Walgreens Faces $16.6 Million PenaltyCase Involves Improperly Discarded Patient Info, Hazardous Waste
The Walgreens drugstore chain will pay $16.6 million to settle a California case involving improper disposal of hazardous waste, as well as certain confidential patient information, in dumpsters near their stores.
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Among the waste found by investigators were "90 different pieces of evidence" featuring patient records, including prescription receipts and pill bottles containing patient names, dates of birth, drug names, prescription record numbers, and other information, says Karen Doty, San Diego County deputy district attorney and head of the district attorney's environmental protection unit.
Alameda Superior Court ordered Walgreens to pay the monetary penalty as part of a settlement between the retailer and 42 California district attorneys and two city attorneys.
The judgment is the culmination of a civil enforcement lawsuit that contends that more than 600 Walgreens stores throughout the state unlawfully handled and disposed of hazardous waste for more than six years.
The monetary settlement did not break down what portion of financial penalty was tied to the improper disposal of confidential patient information, Doty explains.
Before the settlement, the Alameda court also issued a permanent injunction "to prohibit future violations" of improper environmental waste and medical record disposal by Walgreens, Doty says.
"The California prosecutors' permanent injunction requires Walgreens to take all reasonable steps to destroy, or arrange for the destruction of, customers' records within its custody or control which contain confidential medical information that is no longer to be retained by the business in a manner that preserves the confidentiality," Doty says.
Although this case involved California-based Walgreen stores, its impact could be felt throughout the national chain, she says. "Our settlement makes Walgreen look at its environmental practices in all states, including what they do with customers' confidential information," she says.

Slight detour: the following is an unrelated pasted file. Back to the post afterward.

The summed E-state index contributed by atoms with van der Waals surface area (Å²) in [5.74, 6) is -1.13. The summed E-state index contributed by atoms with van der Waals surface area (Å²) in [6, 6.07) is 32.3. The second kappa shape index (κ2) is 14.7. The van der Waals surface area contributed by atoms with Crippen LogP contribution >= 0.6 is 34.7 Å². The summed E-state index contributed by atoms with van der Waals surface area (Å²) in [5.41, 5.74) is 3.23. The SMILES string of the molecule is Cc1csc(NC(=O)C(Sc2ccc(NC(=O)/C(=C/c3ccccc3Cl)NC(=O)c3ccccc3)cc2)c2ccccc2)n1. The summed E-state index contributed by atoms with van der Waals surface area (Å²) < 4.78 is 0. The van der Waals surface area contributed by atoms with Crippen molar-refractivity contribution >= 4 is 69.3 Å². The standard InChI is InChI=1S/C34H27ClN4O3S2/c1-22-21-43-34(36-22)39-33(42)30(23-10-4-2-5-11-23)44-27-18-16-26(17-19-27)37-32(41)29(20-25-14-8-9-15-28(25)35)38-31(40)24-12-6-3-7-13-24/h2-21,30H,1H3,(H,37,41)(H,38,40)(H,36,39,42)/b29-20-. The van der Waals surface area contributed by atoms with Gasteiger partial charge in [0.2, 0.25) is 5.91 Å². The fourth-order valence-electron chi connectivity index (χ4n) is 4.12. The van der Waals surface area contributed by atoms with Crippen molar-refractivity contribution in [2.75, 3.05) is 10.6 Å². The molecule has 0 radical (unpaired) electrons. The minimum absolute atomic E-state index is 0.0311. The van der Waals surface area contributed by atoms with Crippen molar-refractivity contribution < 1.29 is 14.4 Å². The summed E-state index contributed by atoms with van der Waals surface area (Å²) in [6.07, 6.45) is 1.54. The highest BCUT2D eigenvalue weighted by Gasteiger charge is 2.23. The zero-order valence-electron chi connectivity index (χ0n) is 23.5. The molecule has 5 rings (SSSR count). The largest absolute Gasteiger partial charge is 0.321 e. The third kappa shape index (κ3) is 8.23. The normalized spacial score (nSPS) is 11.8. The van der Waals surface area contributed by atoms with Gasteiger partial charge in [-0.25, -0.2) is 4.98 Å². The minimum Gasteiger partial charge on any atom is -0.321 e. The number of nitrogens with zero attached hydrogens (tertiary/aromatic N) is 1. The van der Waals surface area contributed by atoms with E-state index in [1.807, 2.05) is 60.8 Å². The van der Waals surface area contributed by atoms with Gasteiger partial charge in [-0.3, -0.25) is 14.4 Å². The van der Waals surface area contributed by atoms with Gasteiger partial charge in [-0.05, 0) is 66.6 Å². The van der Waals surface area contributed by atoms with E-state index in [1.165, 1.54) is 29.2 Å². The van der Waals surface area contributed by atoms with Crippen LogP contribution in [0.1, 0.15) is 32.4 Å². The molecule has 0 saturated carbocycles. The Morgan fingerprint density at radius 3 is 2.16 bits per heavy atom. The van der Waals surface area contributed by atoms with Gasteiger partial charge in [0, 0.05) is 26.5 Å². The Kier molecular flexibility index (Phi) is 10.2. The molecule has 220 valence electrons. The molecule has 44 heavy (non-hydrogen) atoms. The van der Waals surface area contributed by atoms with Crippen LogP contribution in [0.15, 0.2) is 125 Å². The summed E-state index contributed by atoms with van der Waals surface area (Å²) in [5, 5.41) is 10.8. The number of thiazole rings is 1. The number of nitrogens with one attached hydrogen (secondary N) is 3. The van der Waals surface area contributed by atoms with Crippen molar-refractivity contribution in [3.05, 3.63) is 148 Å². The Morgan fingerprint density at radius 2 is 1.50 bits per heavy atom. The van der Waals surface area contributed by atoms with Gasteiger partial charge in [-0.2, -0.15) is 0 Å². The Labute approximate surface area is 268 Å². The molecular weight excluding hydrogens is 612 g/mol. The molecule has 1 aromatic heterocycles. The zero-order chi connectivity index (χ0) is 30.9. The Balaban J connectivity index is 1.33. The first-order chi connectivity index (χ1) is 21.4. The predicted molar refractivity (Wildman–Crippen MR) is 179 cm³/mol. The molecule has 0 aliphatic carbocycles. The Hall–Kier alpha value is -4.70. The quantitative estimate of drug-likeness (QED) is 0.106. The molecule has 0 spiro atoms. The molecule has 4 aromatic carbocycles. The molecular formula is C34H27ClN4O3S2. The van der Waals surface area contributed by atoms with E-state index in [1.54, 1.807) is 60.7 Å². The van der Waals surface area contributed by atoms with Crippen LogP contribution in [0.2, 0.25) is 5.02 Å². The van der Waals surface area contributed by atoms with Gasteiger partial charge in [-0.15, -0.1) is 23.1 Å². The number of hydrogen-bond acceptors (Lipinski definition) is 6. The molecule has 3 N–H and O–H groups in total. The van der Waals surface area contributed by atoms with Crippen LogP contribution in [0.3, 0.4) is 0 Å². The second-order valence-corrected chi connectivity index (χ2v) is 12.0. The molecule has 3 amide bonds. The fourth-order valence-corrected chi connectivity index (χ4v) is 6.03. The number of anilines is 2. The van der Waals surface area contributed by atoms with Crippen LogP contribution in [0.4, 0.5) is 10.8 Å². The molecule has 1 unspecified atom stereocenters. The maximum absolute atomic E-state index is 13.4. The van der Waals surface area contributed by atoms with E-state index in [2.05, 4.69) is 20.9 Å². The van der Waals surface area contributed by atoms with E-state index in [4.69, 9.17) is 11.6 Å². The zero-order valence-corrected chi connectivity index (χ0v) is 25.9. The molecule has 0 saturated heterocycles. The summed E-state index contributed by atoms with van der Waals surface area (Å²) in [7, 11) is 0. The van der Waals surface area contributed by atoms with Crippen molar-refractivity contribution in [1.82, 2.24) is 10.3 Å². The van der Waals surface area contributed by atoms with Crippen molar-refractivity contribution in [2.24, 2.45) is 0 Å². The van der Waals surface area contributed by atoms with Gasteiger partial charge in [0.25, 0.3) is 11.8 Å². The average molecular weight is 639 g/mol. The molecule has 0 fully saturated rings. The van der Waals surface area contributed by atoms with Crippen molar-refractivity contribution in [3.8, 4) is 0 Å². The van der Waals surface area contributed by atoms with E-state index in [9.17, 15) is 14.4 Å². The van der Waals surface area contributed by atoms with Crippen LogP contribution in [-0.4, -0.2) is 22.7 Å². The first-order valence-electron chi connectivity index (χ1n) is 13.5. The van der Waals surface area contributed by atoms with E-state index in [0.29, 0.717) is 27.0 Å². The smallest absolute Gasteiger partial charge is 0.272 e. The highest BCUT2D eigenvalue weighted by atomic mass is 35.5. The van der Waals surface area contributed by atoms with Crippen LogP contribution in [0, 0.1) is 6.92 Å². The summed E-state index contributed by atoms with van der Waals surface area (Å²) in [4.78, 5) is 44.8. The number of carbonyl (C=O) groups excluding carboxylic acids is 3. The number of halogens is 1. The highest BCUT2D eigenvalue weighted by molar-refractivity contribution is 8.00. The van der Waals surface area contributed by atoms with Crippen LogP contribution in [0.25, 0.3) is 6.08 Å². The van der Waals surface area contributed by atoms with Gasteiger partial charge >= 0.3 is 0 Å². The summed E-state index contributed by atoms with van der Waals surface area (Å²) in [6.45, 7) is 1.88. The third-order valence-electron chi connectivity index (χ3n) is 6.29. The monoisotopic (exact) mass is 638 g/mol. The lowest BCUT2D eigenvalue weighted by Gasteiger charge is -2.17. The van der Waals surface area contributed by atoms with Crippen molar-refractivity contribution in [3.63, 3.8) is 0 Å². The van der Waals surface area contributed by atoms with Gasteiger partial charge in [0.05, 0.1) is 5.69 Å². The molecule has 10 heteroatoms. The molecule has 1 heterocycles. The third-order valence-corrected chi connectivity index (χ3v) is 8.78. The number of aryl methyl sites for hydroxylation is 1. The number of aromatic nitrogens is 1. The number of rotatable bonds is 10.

Hazardous waste involved in the case included pesticides, bleach, paint, aerosols, automotive products and solvents, pharmaceutical and bio hazardous waste, and other toxic, ignitable and corrosive materials.
Walgreens said in a statement provided to HealthcareInfoSecurity that since 2007 the company has invested millions of dollars to develop and implement a comprehensive waste management program at all California stores to properly handle and dispose of discarded, damaged or expired consumer products that are covered by hazardous waste regulations in California.
"We also have worked with government officials throughout the state to initiate numerous significant enhancements such as automated waste classification and improved employee training. All hazardous materials are shipped by licensed environmental haulers to a hazardous waste disposal facility, where they are incinerated. We are continuing to strengthen our programs to ensure that these procedures are properly followed," the statement says.
"We did not admit to any wrongdoing, but like a number of other major retailers who faced similar questions in California, we agreed to settle this case to avoid the time and expense of protracted litigation. We are fully committed to continuing to improve our waste disposal practices."
There was no comment from Walgreens specifically regarding the company's disposal of waste containing patient information.
California has entered similar hazardous waste settlements this year with other drug retailers, including Costco and CVS.
Also, in 2009, CVA Caremark agreed to pay $2.25 million to resolve a Department of Health and Human Services allegation that it violated HIPAA by improperly disposing of patient information on prescription pill bottles and other material in dumpsters.
Rite Aid settled a similar federal case in 2010, paying a $1 million penalty and agreeing to changes in processes and security audits (see: Rite Aid to Pay $1 Million in HIPAA Case).